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How Are You Bringing New Sellers On Board?



Sales managers have a really hard job. They are successful only when others are successful. They run about 50 sales meetings a year and strive to make each one memorable and impactful. They know their client base inside and out. They manage inventory, establish prices, handle negotiations, and put out fires. They recruit salespeople, train them, and coach them to success. 


The key to their success is always their sales team. If the team is on fire, so is the sales manager. If they are floundering, so is the sales manager. And ratings can cover up a lot of problems. Ratings are like the ocean. When the ratings are good, theres a high tide all the time. When the ratings are bad, the tide goes out and all the trash and rusting wreckage on the bottom is visible for all to see. That junk was always there just hidden by a cloudy sense of victory and the misguided belief that it would always be that way. Often, when the tide goes out, one critical area thats been overlooked will surface: sales training. Consider these questions: 


Do you have an onboarding program for new sellers? Radio is, alas, often late to the party when it comes to programs that are standard in other industries. Onboarding the process through which new employees are welcomed and trained so they become productive team members is often overlooked, abbreviated, or alien in our industry. New sales hires need special care and help at the beginning of their tenure with you to ensure their success. 


They need to understand the companys core values and initiatives. They need to be able to professionally represent the station or stations to the advertising and business community. They need to understand who does what and where to go for help and guidance. They need to fully understand what is expected of them. If you dont have a plan for this, you likely have new sellers who feel lost, take longer to get up to speed, and are more likely to leave within the first year of employment.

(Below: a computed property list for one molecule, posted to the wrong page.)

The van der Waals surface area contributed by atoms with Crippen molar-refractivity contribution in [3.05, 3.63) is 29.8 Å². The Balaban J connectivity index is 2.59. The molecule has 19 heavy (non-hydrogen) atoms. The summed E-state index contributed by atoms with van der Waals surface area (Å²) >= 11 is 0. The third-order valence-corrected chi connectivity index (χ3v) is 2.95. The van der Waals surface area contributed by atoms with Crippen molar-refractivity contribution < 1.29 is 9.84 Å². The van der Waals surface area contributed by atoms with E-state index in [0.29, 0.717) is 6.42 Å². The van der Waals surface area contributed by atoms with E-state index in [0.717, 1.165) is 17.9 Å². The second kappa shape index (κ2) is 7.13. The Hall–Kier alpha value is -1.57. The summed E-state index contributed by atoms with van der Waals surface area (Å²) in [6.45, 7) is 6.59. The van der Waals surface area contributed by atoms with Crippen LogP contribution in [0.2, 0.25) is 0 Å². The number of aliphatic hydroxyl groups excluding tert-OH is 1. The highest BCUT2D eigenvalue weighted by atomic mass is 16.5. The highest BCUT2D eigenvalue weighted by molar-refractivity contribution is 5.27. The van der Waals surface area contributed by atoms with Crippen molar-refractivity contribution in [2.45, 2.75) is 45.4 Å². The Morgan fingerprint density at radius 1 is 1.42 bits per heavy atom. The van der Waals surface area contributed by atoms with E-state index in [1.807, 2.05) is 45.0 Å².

Have the majority of your newer salespeople been with you one year or longer? Every market seems to have a cluster with a reputation for burning through salespeople. The old school attitude hire em and see if they stick is so yesterday. Dont be that cluster! Recruiting and retaining talented salespeople is critical to your success. If you are wasting resources bringing in people who are not a fit, or who are not properly onboarded and trained, you are doing a disservice to your company, yourself, and your client base. 


Do your sales meetings have a focus on training? Or on sharing information? Many sales meetings are terrific. People leave feeling better about what they do than they did at the beginning of the meeting. They learn new things and their confidence in themselves and their ability to position the products they represent is enhanced. Others are more like a living memo. Information is disseminated, handouts are passed around, facts and figures are shared, and everyone adjourns. What has really been accomplished in that scenario? Besides time passing? Adults learn by doing. If you arent creating opportunities for practice, Q&As, discussion, and more, you are missing the point. 


Are your one-on-one meetings focused on accounts and accountability? One-on-one meetings are a necessary part of the salesperson and sales manager relationship. They should be focused on key and target accounts with an emphasis on action: How can we make this happen, accelerate this process, improve this relationship, renegotiate this deal, get in to see this person, etc. The sales manager runs this meeting, not the sales rep. If the meeting has become the one time a week the salesperson can drop every fire or potential fire on the managers desk, something is haywire. 


Do you have a coaching plan for each salesperson? Everyone on your team wants to grow. They want to grow their knowledge, their incomes, their capabilities, and their impact. And you need to hold up your end of the relationship. You need to understand each seller, their goals, their strengths, their weaknesses, and more so you can individualize your approach to help them be the best they can be. 


When all the gears are moving smoothly in a radio station sales department, you can practically hear it hum. Take a moment to take stock of your situation and honestly assess how well you are meeting your teams needs so they can lead you to success. 


Marijane Milton is international director of revenue innovation and training at MBMI. She worked at Entercom for 11 years as its vice president of training and development prior to joining MBMI. Reach her at  

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